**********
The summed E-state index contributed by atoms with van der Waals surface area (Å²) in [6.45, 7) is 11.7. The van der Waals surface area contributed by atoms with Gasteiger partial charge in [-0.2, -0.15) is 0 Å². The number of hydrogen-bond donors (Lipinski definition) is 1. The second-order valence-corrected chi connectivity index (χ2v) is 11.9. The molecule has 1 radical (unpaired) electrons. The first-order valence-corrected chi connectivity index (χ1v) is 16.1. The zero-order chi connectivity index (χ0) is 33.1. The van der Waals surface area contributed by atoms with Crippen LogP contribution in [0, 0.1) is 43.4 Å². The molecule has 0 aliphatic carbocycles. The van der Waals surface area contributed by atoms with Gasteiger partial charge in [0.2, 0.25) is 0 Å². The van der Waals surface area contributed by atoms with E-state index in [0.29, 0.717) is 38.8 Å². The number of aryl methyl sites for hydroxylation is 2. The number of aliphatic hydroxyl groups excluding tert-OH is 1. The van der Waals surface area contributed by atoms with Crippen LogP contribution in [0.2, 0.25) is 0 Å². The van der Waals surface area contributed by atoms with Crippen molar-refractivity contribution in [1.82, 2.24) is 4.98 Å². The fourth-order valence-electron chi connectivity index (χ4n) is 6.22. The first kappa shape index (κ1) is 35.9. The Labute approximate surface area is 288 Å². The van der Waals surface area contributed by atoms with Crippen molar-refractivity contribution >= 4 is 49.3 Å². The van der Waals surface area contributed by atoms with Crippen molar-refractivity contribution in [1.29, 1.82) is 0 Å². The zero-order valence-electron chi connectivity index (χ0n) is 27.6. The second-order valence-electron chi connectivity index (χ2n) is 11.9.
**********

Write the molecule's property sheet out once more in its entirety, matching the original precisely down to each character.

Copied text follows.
The summed E-state index contributed by atoms with van der Waals surface area (Å²) in [6.45, 7) is 11.7. The van der Waals surface area contributed by atoms with Gasteiger partial charge in [-0.2, -0.15) is 0 Å². The number of hydrogen-bond donors (Lipinski definition) is 1. The second-order valence-corrected chi connectivity index (χ2v) is 11.9. The molecule has 1 radical (unpaired) electrons. The first-order valence-corrected chi connectivity index (χ1v) is 16.1. The zero-order chi connectivity index (χ0) is 33.1. The van der Waals surface area contributed by atoms with Crippen LogP contribution in [0, 0.1) is 43.4 Å². The molecule has 0 aliphatic carbocycles. The van der Waals surface area contributed by atoms with Gasteiger partial charge in [0.2, 0.25) is 0 Å². The van der Waals surface area contributed by atoms with E-state index in [0.29, 0.717) is 38.8 Å². The number of aryl methyl sites for hydroxylation is 2. The number of aliphatic hydroxyl groups excluding tert-OH is 1. The van der Waals surface area contributed by atoms with Crippen LogP contribution in [0.2, 0.25) is 0 Å². The van der Waals surface area contributed by atoms with Crippen molar-refractivity contribution in [1.82, 2.24) is 4.98 Å². The fourth-order valence-electron chi connectivity index (χ4n) is 6.22. The first kappa shape index (κ1) is 35.9. The Labute approximate surface area is 288 Å². The van der Waals surface area contributed by atoms with Crippen molar-refractivity contribution >= 4 is 49.3 Å². The van der Waals surface area contributed by atoms with Crippen molar-refractivity contribution in [1.29, 1.82) is 0 Å². The zero-order valence-electron chi connectivity index (χ0n) is 27.6. The second-order valence-electron chi connectivity index (χ2n) is 11.9.